Differences between adjustable and fixed loans
A fixed-rate loan features a fixed payment amount over the life of the mortgage. Your property taxes increase, or rarely, decrease, and so might the homeowner's insurance in your monthly payment. But generally payment amounts on a fixed-rate loan will increase very little.
Your first few years of payments on a fixed-rate loan are applied mostly toward interest. The amount applied to principal goes up slowly every month.
Borrowers can choose a fixed-rate loan in order to lock in a low rate. People choose fixed-rate loans when interest rates are low and they want to lock in at the low rate. If you have an Adjustable Rate Mortgage (ARM) now, refinancing with a fixed-rate loan can provide greater consistency in monthly payments. If you currently have an Adjustable Rate Mortgage (ARM), we can assist you in locking a fixed-rate at the best rate currently available. Call Savers Home Loans at (800) 974-0509 for details.
Adjustable Rate Mortgages — ARMs, as we called them above — come in many varieties. Generally, the interest rates for ARMs are based on an outside index. Some examples of outside indexes are: the 6-month CD rate, the 1 year rate on Treasure Securities, the Federal Home Loan Bank's 11th District Cost of Funds Index (COFI), or others.
Most ARMs feature this cap, so they won't increase above a specific amount in a given period of time. Some ARMs won't adjust more than 2% per year, regardless of the underlying interest rate. Your loan may feature a "payment cap" that instead of capping the interest directly, caps the amount that your monthly payment can go up in a given period. In addition, almost all ARM programs have a "lifetime cap" — this means that your rate can never exceed the capped percentage.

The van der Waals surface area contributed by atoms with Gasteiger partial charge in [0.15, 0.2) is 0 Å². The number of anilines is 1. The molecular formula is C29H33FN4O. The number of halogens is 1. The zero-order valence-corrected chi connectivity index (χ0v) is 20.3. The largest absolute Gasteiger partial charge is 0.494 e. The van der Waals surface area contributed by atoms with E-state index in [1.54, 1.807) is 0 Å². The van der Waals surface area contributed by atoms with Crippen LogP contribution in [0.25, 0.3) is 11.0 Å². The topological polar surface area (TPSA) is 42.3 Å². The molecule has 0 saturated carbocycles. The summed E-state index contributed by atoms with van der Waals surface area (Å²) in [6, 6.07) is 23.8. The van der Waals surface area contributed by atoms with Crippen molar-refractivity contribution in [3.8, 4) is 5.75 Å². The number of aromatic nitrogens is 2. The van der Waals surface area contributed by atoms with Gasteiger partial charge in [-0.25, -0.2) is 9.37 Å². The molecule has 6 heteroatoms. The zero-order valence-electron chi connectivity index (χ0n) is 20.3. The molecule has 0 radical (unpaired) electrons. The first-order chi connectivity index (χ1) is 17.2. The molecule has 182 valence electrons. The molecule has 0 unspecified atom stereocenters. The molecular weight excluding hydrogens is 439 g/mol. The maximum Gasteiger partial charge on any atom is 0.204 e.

ARMs most often feature the lowest, most attractive rates at the start. They guarantee the lower rate from a month to ten years. You may hear people talking about "3/1 ARMs" or "5/1 ARMs". In these loans, the initial rate is set for three or five years. After this period it adjusts every year. These kinds of loans are fixed for 3 or 5 years, then adjust after the initial period. Loans like this are often best for borrowers who expect to move within three or five years. These types of adjustable rate programs most benefit people who plan to move before the initial lock expires.
You might choose an Adjustable Rate Mortgage to take advantage of a very low introductory interest rate and plan on moving, refinancing or simply absorbing the higher rate after the introductory rate expires. ARMs can be risky in a down market because homeowners could be stuck with rates that go up when they cannot sell or refinance with a lower property value.
Have questions about mortgage loans? Call us at (800) 974-0509. It's our job to answer these questions and many others, so we're happy to help!